I knew very little about it before I arrived, and I was expecting something more Eastern Bloc. It isn’t. It’s like central Europe, with stunning architecture and cobblestones and crunchy autumn leaves and churches, so many churches and so much Catholicism everywhere I wondered if I had accidentally flown to the Vatican (“It’s a little like the Ship of Fools website vomited all over everything,” I said when I got back. “Except that it isn’t meant ironically.” There is an actual altar to John Paul II in St Mary’s Church, Krakow, with no indication at all that they might be even slightly worried about the second or third commandments.) There is an improbable amount of sunshine for mid-October. It’s beautiful even through the Sunday afternoon haze of flight-left-at-zero-dark-thirty been-awake-for-too-many-hours where-is-the-coffee. “So this is what autumn looks like when you don’t live in the west of Scotland,” I kept saying. My roommate and I commandeered a golf cart with an audio commentary and were taken all over the Old Town and the Jewish Quarter, and as we turned into a back lane and the iPod began talking about St Katherine’s Church and its famous acoustic, we realised that this was where, in two days time, we would be singing Elijah. Outside was a petition to St Rita, the patron saint of hopeless causes, which sounded about right. And on the South Door there were two posters, both proclaiming Eliasz sung by the City of Glasgow Chorus. “Can you stop?” we asked our driver. “Can we take a picture? That’s us! We’re singing here on Tuesday!”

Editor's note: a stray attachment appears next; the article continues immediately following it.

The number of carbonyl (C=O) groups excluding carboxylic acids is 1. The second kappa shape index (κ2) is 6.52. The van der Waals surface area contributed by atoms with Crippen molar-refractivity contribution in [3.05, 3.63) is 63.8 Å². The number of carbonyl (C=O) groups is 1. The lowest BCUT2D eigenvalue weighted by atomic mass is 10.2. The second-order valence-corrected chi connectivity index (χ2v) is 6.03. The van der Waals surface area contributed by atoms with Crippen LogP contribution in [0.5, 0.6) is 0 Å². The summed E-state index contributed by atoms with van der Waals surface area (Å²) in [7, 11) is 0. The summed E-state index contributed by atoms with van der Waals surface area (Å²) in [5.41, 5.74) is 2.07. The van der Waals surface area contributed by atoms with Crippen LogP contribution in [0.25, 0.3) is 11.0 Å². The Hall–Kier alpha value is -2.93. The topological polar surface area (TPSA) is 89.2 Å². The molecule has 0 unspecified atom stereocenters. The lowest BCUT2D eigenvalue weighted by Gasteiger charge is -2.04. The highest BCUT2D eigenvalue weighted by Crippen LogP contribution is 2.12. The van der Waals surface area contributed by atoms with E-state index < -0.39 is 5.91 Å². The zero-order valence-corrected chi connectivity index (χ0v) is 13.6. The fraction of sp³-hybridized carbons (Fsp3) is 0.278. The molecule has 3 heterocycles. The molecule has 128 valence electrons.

So sing we did, and I was reminded of all the little joys of a concert day. Of hearing it all come together for the first time. Of seeing people wander in to look around the church and staying a bit to listen to the fits and starts of an oratorio sung by people in their jeans with pencils stuck in their hair. Of people applauding and appreciating something that’s been laboured over. Of a standing ovation, and that isn’t a thing you generally get in Glasgow.
And by now, in the between times, (in the very late nights in the hotel bar), I was learning that the people I sing with are a really brilliant group, not just our little gaggle of second sopranos, but the other people, too, the ones who I had collectively spoken about eight words before this and who I recognised only as people who had perhaps once climbed over me in the City Hall. I found out that a guy who for the last six years has sat four rows in front of me and a little bit off to the left is from where I am from. And that our accompanist has a better sense of humour and is a better gossip than I’d ever have guessed. And that first sopranos really don’t have two heads! One of the most wonderful things to come out of this tour, I think, is that I went back to choir practice on Tuesday night and I had conversations with people who sit on the other side of the room.
Then, after Krakow, to Opole.
If I had no real expectations of the trip, nobody had any expectations at all of Opole. I mean, where is Opole?